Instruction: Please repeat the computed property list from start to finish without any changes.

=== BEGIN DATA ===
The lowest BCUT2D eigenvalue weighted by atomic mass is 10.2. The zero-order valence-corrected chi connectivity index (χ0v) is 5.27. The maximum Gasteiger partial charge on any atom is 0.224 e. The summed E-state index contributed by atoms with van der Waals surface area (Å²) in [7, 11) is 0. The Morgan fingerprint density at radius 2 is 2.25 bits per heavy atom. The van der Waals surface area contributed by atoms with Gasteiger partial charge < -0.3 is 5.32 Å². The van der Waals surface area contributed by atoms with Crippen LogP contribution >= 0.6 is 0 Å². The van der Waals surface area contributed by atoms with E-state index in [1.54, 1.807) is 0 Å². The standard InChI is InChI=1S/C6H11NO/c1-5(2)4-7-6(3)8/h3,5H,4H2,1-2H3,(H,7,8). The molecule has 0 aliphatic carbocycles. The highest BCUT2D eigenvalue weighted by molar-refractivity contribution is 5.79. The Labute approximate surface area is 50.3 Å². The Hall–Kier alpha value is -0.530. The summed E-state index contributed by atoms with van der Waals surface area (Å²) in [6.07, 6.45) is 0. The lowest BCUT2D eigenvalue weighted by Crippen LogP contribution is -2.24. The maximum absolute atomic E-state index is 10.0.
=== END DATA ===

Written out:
The lowest BCUT2D eigenvalue weighted by atomic mass is 10.2. The zero-order valence-corrected chi connectivity index (χ0v) is 5.27. The maximum Gasteiger partial charge on any atom is 0.224 e. The summed E-state index contributed by atoms with van der Waals surface area (Å²) in [7, 11) is 0. The Morgan fingerprint density at radius 2 is 2.25 bits per heavy atom. The van der Waals surface area contributed by atoms with Gasteiger partial charge < -0.3 is 5.32 Å². The van der Waals surface area contributed by atoms with Crippen LogP contribution >= 0.6 is 0 Å². The van der Waals surface area contributed by atoms with E-state index in [1.54, 1.807) is 0 Å². The standard InChI is InChI=1S/C6H11NO/c1-5(2)4-7-6(3)8/h3,5H,4H2,1-2H3,(H,7,8). The molecule has 0 aliphatic carbocycles. The highest BCUT2D eigenvalue weighted by molar-refractivity contribution is 5.79. The Labute approximate surface area is 50.3 Å². The Hall–Kier alpha value is -0.530. The summed E-state index contributed by atoms with van der Waals surface area (Å²) in [6.07, 6.45) is 0. The lowest BCUT2D eigenvalue weighted by Crippen LogP contribution is -2.24. The maximum absolute atomic E-state index is 10.0.